With the dust long since settled on the disappointment of Wembley, the new campaign and a fresh assault on promotion to the Premier League is less than a week away. The feel to the playing side going into the opening day is notably different from recent seasons and optimism reigns – cup defeat to Morecambe aside. Many supporters are beginning to believe in the prospect of a first automatic promotion since 1985. That expectation may be premature, yet having come so close last time round, a few tweaks here and there and a smoothing of the rough edges could see that long-held ambition fulfilled.
Refinement not revolution
For the first season in a very long time, not just Ian Holloway’s tenure, Blackpool will be entering the new campaign with very little upheaval. Looking back at the previous three seasons since Holloway arrived, each one has involved a significant degree of transformation. His first year in charge naturally brought with it all the changes associated with a new manager including new signings and a different style of play. Promotion to the Premier League had the consequence of needing to build a team to compete in the top flight, while the ensuing relegation back to the Championship meant the loss of key players.
This time around, the turnover of the playing staff is low, and where players have departed it has largely been of Holloway’s choosing. The majority of outgoings were in the form of loan players returning to their parent clubs and of the permanent staff leaving Bloomfield Road, only Keith Southern was ever likely to have played a decent role in the forthcoming season. Arrivals have also been minimal, with Holloway aiming to avoid a repeat of last summer’s mistakes when too many arrivals had little or no impact.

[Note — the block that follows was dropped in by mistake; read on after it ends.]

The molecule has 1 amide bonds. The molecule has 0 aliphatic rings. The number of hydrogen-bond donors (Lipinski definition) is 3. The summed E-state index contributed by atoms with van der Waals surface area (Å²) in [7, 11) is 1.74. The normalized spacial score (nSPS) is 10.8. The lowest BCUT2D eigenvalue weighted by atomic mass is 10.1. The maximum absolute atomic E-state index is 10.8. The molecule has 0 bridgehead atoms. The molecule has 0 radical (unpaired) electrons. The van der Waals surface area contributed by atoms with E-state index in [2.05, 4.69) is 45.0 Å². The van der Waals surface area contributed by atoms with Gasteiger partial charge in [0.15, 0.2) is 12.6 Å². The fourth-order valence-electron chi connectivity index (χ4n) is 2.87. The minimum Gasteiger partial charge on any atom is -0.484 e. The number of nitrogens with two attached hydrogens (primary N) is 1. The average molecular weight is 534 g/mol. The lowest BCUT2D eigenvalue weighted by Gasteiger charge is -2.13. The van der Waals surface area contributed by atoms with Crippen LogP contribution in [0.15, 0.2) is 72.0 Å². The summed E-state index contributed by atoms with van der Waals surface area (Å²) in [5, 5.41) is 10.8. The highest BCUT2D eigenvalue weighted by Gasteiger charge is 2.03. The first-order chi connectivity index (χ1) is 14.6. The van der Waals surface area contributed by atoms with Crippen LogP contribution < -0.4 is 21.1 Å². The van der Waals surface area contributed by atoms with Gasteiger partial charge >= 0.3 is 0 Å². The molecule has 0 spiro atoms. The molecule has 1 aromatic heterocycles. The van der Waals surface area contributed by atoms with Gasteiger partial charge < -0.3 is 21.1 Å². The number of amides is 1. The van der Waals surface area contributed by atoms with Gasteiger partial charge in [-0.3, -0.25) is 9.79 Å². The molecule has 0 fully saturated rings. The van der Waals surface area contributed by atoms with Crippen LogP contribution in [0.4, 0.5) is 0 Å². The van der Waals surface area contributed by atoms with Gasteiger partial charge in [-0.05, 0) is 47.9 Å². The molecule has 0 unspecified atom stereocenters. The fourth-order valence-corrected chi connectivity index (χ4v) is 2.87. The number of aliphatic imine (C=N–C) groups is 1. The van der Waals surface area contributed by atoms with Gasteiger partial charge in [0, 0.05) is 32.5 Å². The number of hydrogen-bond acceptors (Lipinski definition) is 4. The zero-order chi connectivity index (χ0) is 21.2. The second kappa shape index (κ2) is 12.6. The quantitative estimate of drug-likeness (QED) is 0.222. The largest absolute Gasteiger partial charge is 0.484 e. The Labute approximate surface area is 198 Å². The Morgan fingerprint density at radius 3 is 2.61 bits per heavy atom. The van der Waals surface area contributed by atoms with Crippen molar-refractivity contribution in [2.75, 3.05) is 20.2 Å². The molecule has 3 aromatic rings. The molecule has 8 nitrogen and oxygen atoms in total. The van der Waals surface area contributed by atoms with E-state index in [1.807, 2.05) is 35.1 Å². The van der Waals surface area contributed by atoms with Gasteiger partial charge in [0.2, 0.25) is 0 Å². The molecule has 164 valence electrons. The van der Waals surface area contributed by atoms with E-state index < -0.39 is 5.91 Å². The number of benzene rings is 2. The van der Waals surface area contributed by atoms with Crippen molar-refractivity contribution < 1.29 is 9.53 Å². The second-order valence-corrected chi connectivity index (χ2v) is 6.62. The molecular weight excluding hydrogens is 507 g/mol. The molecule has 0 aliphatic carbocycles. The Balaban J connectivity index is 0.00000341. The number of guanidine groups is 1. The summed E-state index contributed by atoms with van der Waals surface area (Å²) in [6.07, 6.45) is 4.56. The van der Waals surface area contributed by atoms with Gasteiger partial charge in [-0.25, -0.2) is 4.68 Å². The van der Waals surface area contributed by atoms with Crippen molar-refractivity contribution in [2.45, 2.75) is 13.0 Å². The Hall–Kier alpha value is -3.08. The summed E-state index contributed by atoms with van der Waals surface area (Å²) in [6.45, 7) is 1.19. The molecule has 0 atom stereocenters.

The new additions so far are a mixture of young players who will be given time to develop their potential and a couple of midfielders who should be capable of immediately challenging for a first team place. That said, it’s entirely conceivable that Holloway could field a first XI against Millwall without including any new faces. In that regard it’s perhaps disappointing more quality hasn’t noticeably been added to the starting line-up. However, the lack of great transformation is not necessarily a bad thing when one considers the strong end to the 11/12 season.
At the time of writing, the composition of the defence is unchanged and consistency in this area could be key to a successful campaign – it’s worth bearing in mind that ‘Pool’s strong conclusion to last season tied in with a settled back line. Barry Ferguson and Angel Martinez look certain to carry on where they left off anchoring the midfield, while Tom Ince and Matt Phillips will pose a big threat to the rest of the Championship from wide areas.
The squad is clearly lacking in both ability and depth in the striker’s role, but this will surely be addressed before the transfer window closes, disappointing as it is that it hasn’t been made a more urgent priority. Yet Blackpool enter the season with a pretty settled team and while many of their rivals will be trying to find their feet with lots of new faces, Holloway’s side should be capable of hitting the ground running.
Style of play
This summer isn’t the first time Holloway has spoken of his fondness for the Spanish approach to football, but there seems to be more meaning to the rhetoric this time around. It would be easy to joke about the abundance of midfielders and dearth of strikers and suggest Holloway is taking things to extremes, yet there is the sense he is serious in his goal. Perhaps the most compelling evidence for Holloway’s dedication to the Spanish method is the transfer of the aforementioned Southern.